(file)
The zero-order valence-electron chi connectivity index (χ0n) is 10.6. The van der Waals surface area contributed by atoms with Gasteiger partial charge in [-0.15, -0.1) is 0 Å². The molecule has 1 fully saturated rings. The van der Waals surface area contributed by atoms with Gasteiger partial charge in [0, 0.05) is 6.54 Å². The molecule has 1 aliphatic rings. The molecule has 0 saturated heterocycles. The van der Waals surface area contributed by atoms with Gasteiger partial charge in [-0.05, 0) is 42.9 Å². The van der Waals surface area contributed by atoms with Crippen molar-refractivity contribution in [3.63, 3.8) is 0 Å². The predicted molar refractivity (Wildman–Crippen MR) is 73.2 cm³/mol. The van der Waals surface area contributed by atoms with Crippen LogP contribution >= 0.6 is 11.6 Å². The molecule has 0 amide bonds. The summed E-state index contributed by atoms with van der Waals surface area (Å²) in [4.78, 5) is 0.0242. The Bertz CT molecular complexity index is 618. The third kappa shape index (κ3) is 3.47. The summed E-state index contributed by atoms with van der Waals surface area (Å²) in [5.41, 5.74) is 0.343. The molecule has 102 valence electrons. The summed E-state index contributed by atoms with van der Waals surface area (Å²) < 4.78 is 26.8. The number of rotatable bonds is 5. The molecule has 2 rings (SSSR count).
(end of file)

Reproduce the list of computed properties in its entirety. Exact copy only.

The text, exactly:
The zero-order valence-electron chi connectivity index (χ0n) is 10.6. The van der Waals surface area contributed by atoms with Gasteiger partial charge in [-0.15, -0.1) is 0 Å². The molecule has 1 fully saturated rings. The van der Waals surface area contributed by atoms with Gasteiger partial charge in [0, 0.05) is 6.54 Å². The molecule has 1 aliphatic rings. The molecule has 0 saturated heterocycles. The van der Waals surface area contributed by atoms with Gasteiger partial charge in [-0.05, 0) is 42.9 Å². The van der Waals surface area contributed by atoms with Crippen molar-refractivity contribution in [3.63, 3.8) is 0 Å². The predicted molar refractivity (Wildman–Crippen MR) is 73.2 cm³/mol. The van der Waals surface area contributed by atoms with Crippen LogP contribution >= 0.6 is 11.6 Å². The molecule has 0 amide bonds. The summed E-state index contributed by atoms with van der Waals surface area (Å²) in [4.78, 5) is 0.0242. The Bertz CT molecular complexity index is 618. The third kappa shape index (κ3) is 3.47. The summed E-state index contributed by atoms with van der Waals surface area (Å²) in [5.41, 5.74) is 0.343. The molecule has 102 valence electrons. The summed E-state index contributed by atoms with van der Waals surface area (Å²) < 4.78 is 26.8. The number of rotatable bonds is 5. The molecule has 2 rings (SSSR count).